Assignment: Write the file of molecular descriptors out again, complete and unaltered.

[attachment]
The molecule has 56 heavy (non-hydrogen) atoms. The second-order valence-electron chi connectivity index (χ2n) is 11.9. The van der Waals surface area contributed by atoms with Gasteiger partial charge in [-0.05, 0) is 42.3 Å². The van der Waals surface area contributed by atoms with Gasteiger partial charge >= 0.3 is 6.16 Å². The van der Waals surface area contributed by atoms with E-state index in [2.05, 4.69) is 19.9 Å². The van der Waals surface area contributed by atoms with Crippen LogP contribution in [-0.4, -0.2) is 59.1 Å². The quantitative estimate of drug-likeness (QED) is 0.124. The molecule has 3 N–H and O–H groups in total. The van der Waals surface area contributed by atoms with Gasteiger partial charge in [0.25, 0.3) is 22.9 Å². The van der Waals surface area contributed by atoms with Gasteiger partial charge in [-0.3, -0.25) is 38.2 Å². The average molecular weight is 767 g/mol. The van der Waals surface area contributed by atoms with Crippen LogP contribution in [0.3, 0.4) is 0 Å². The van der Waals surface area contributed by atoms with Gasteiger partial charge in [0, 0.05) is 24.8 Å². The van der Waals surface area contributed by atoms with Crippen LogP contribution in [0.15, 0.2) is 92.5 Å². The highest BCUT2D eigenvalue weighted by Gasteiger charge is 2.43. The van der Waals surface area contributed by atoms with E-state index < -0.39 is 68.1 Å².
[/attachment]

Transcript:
The molecule has 56 heavy (non-hydrogen) atoms. The second-order valence-electron chi connectivity index (χ2n) is 11.9. The van der Waals surface area contributed by atoms with Gasteiger partial charge in [-0.05, 0) is 42.3 Å². The van der Waals surface area contributed by atoms with Gasteiger partial charge >= 0.3 is 6.16 Å². The van der Waals surface area contributed by atoms with E-state index in [2.05, 4.69) is 19.9 Å². The van der Waals surface area contributed by atoms with Crippen LogP contribution in [-0.4, -0.2) is 59.1 Å². The quantitative estimate of drug-likeness (QED) is 0.124. The molecule has 3 N–H and O–H groups in total. The van der Waals surface area contributed by atoms with Gasteiger partial charge in [0.25, 0.3) is 22.9 Å². The van der Waals surface area contributed by atoms with Gasteiger partial charge in [-0.3, -0.25) is 38.2 Å². The average molecular weight is 767 g/mol. The van der Waals surface area contributed by atoms with Crippen LogP contribution in [0.3, 0.4) is 0 Å². The van der Waals surface area contributed by atoms with Gasteiger partial charge in [0, 0.05) is 24.8 Å². The van der Waals surface area contributed by atoms with Crippen LogP contribution in [0.15, 0.2) is 92.5 Å². The highest BCUT2D eigenvalue weighted by Gasteiger charge is 2.43. The van der Waals surface area contributed by atoms with E-state index < -0.39 is 68.1 Å².